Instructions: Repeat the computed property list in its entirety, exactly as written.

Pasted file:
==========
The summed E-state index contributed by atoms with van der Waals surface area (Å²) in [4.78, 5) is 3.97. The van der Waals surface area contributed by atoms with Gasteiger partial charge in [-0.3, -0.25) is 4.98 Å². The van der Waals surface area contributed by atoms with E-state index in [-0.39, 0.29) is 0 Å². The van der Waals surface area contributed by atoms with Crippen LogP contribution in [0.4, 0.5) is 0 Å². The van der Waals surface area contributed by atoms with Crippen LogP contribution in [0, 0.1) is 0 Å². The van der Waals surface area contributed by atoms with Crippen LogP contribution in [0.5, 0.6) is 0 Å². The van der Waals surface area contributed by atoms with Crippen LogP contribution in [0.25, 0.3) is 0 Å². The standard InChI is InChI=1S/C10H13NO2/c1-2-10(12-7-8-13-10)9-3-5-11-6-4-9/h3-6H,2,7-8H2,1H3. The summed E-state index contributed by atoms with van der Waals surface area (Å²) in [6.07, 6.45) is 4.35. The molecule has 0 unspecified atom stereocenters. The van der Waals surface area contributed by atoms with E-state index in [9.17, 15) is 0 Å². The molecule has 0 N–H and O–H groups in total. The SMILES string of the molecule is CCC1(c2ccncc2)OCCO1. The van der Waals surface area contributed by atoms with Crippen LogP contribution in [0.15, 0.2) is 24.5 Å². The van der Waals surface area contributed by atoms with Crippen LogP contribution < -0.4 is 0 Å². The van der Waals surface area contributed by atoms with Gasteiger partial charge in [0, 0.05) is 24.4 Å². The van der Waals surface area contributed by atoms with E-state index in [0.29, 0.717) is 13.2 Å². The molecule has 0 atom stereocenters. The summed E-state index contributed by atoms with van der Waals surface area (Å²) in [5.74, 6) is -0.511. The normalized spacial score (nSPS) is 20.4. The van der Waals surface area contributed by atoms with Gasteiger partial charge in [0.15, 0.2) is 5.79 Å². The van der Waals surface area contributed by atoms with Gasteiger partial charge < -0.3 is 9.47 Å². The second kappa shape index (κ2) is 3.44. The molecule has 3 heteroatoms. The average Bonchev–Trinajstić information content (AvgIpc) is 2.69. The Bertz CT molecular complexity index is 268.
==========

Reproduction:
The summed E-state index contributed by atoms with van der Waals surface area (Å²) in [4.78, 5) is 3.97. The van der Waals surface area contributed by atoms with Gasteiger partial charge in [-0.3, -0.25) is 4.98 Å². The van der Waals surface area contributed by atoms with E-state index in [-0.39, 0.29) is 0 Å². The van der Waals surface area contributed by atoms with Crippen LogP contribution in [0.4, 0.5) is 0 Å². The van der Waals surface area contributed by atoms with Crippen LogP contribution in [0, 0.1) is 0 Å². The van der Waals surface area contributed by atoms with Crippen LogP contribution in [0.5, 0.6) is 0 Å². The van der Waals surface area contributed by atoms with Crippen LogP contribution in [0.25, 0.3) is 0 Å². The standard InChI is InChI=1S/C10H13NO2/c1-2-10(12-7-8-13-10)9-3-5-11-6-4-9/h3-6H,2,7-8H2,1H3. The summed E-state index contributed by atoms with van der Waals surface area (Å²) in [6.07, 6.45) is 4.35. The molecule has 0 unspecified atom stereocenters. The van der Waals surface area contributed by atoms with E-state index in [9.17, 15) is 0 Å². The molecule has 0 N–H and O–H groups in total. The SMILES string of the molecule is CCC1(c2ccncc2)OCCO1. The van der Waals surface area contributed by atoms with Crippen LogP contribution in [0.15, 0.2) is 24.5 Å². The van der Waals surface area contributed by atoms with Crippen LogP contribution < -0.4 is 0 Å². The van der Waals surface area contributed by atoms with Gasteiger partial charge in [0, 0.05) is 24.4 Å². The van der Waals surface area contributed by atoms with E-state index in [0.29, 0.717) is 13.2 Å². The molecule has 0 atom stereocenters. The summed E-state index contributed by atoms with van der Waals surface area (Å²) in [5.74, 6) is -0.511. The normalized spacial score (nSPS) is 20.4. The van der Waals surface area contributed by atoms with Gasteiger partial charge in [0.15, 0.2) is 5.79 Å². The van der Waals surface area contributed by atoms with Gasteiger partial charge < -0.3 is 9.47 Å². The second kappa shape index (κ2) is 3.44. The molecule has 3 heteroatoms. The average Bonchev–Trinajstić information content (AvgIpc) is 2.69. The Bertz CT molecular complexity index is 268.